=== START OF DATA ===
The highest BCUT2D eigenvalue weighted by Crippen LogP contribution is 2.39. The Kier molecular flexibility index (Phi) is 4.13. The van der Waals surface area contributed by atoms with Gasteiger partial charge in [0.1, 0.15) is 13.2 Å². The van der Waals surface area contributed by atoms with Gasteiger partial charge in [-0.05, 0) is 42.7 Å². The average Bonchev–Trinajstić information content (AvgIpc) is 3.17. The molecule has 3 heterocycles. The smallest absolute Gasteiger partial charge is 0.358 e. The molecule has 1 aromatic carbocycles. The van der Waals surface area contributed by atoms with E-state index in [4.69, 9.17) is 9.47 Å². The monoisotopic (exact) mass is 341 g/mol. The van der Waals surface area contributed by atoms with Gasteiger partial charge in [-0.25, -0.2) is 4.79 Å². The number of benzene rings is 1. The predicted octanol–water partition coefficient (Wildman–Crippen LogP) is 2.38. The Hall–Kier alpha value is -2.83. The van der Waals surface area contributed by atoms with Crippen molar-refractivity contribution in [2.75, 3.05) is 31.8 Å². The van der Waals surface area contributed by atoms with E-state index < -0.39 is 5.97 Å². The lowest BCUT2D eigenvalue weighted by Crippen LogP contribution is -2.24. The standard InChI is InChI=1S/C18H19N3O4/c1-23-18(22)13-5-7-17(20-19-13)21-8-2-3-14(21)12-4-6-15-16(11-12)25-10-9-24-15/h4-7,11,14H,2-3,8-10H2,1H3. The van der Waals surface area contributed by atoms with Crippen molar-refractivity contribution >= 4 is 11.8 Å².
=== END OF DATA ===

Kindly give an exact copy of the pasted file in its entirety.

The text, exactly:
The highest BCUT2D eigenvalue weighted by Crippen LogP contribution is 2.39. The Kier molecular flexibility index (Phi) is 4.13. The van der Waals surface area contributed by atoms with Gasteiger partial charge in [0.1, 0.15) is 13.2 Å². The van der Waals surface area contributed by atoms with Gasteiger partial charge in [-0.05, 0) is 42.7 Å². The average Bonchev–Trinajstić information content (AvgIpc) is 3.17. The molecule has 3 heterocycles. The smallest absolute Gasteiger partial charge is 0.358 e. The molecule has 1 aromatic carbocycles. The van der Waals surface area contributed by atoms with E-state index in [4.69, 9.17) is 9.47 Å². The monoisotopic (exact) mass is 341 g/mol. The van der Waals surface area contributed by atoms with Gasteiger partial charge in [-0.25, -0.2) is 4.79 Å². The number of benzene rings is 1. The predicted octanol–water partition coefficient (Wildman–Crippen LogP) is 2.38. The Hall–Kier alpha value is -2.83. The van der Waals surface area contributed by atoms with Crippen molar-refractivity contribution in [2.75, 3.05) is 31.8 Å². The van der Waals surface area contributed by atoms with E-state index < -0.39 is 5.97 Å². The lowest BCUT2D eigenvalue weighted by Crippen LogP contribution is -2.24. The standard InChI is InChI=1S/C18H19N3O4/c1-23-18(22)13-5-7-17(20-19-13)21-8-2-3-14(21)12-4-6-15-16(11-12)25-10-9-24-15/h4-7,11,14H,2-3,8-10H2,1H3. The van der Waals surface area contributed by atoms with Crippen molar-refractivity contribution >= 4 is 11.8 Å².